For years, she had done nothing with her life. Nothing. Why now? Why now did her mother give her something to think about. Why did Claudia ask now?
Nonetheless, it was over, the trauma was in the past, and she could now move on.


      +    +    +     +     +    


A  normal week went by, until the next. Claudia grew slightly ill, from the lack of sleep, and got pimples from stress. Claudia watched her every move, and always peeked behind curtains and doors before entering a room, except that one day, when it happened. Claudia went into the bathroom one evening to wash herself in the tub. Claudia carefully ran the bath, prepared a sponge and soap. Clearing the bathroom, and double checking every corner of the room, before undressing. Claudia slowly lowered herself into the cold water, the hairs on her body rising. Light from an opened window  behind her made a calming environment in the room. After soaking, and getting used to the water temperature, she reached for the coral sponge her father had gotten her long ago. Taking the bar of soap, and lathering her arms, then scrubbing it into her skin, watching the bubbles foam on her, washing away the sweat and panic from the nights before. Claudia felt tears running down her wet cheeks into the bathwater.  I am simply washing away the past through my eyes, I guess, Claudia thought, cleaning her legs.
“Claudia,” a voice said. She jumped and stood up, spilling water from the tub onto the floor, exposing her pale breasts to the voice, “Who is it?” she screamed out.
“It’s your mother, sweetie,” the voice responded, Claudia seeped down into the water until her chin rested on the surface. Claudia jerked her head around the room, scanning for her mother’s black skirt. She turned her body around, and saw her mother in the window.
“Mother! How-how’d you, there is nothing there. What are you standing on, what…” she stuttered to her mother, and her mother just smiled and said, “Claudia, could you help me sweep the walkway?”
“N-no, mother, no! How are you up the-there?” Her mother whisked the comment off her shoulder, and told her, “Okay, I’ll ask again soon, sweetie.” Sweetie? Claudia couldn’t remember the last time she was called that, if she was ever called that. Her mother was gone after that, and the sound of bristles on stone pierced her ears again. Carefully, she raised her body from the water, and peeked out the window with one eye. Her mother was down on the walkway sweeping, but what perplexed, and, terrified Claudia, was that there was nothing below.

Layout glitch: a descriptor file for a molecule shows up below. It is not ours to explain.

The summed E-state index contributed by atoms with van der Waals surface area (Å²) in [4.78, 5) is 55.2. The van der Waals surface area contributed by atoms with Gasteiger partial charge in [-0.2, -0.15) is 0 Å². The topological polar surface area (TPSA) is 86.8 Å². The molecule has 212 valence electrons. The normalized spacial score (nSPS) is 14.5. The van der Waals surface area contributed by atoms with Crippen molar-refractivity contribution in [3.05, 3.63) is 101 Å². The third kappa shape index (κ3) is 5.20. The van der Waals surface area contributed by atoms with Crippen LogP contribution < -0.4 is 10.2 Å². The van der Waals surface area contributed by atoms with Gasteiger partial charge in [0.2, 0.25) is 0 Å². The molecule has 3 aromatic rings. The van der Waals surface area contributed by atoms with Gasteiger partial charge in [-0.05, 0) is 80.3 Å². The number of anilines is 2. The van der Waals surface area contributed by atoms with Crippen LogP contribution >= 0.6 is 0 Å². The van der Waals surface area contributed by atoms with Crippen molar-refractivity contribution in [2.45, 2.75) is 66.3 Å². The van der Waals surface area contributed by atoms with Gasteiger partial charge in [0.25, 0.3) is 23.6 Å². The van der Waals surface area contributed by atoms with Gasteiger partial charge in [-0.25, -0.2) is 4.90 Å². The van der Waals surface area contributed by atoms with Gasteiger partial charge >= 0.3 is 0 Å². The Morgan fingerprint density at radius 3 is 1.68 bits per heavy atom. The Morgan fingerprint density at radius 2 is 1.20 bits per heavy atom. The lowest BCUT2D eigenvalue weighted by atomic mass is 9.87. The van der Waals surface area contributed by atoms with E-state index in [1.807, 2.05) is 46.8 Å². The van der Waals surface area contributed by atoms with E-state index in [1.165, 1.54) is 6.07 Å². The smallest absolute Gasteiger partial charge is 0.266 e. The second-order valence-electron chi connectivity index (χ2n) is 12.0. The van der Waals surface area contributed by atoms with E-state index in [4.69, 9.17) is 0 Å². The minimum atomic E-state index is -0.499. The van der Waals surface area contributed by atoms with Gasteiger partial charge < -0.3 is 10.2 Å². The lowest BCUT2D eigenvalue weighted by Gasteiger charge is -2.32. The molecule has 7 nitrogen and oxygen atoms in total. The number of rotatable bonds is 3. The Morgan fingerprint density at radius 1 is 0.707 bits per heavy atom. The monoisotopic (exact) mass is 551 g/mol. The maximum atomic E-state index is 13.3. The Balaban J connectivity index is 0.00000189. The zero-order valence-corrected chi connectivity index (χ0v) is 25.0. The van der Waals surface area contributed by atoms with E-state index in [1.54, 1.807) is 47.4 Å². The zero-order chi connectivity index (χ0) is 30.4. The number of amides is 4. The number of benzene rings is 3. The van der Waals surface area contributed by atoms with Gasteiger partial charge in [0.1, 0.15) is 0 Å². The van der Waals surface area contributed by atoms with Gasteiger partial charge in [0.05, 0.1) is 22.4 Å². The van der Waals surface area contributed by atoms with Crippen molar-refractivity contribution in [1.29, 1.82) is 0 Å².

+    +    +     +     +  


Claudia had been having nightmares after that. They were messy, out of control, and dark. Very dark. Screaming blurs, peppered with glowing eye, eyes from things that live under her bed. Hooded figure came up to her vision, and displayed teeth, and the teeth would morph into her sweat, and tears.
“Mommy!” she screamed, like a child, “Mother I need you,” she said through tears. They streamed down her plump cheeks. Claudia was afraid, and wanted her mother for the first time. She needed the comfort of warm arms around her, while she sniffled. She wanted to feel what it was like, to be with a mother who loved you, she was cold, and alone. Her only cure was her mother, but if she did this, Claudia would be haunted again, even though it wasn’t promised. She was never going to feel that feeling, love, and that was promised.
Claudia woke up that morning, with tear stained pillows and drool on her bottom lip. She wiped her face briskly, and sat up. Her vision went foggy for a moment, but she refocused. Claudia looked around for any signs of her mother. She felt very alone now, that was good.
As her senses adjusted, and the clear sound of her brooming outside. A cool breeze billowed her curtains from the pane. Today, was going to be better for her, she thought. And this is where it begins.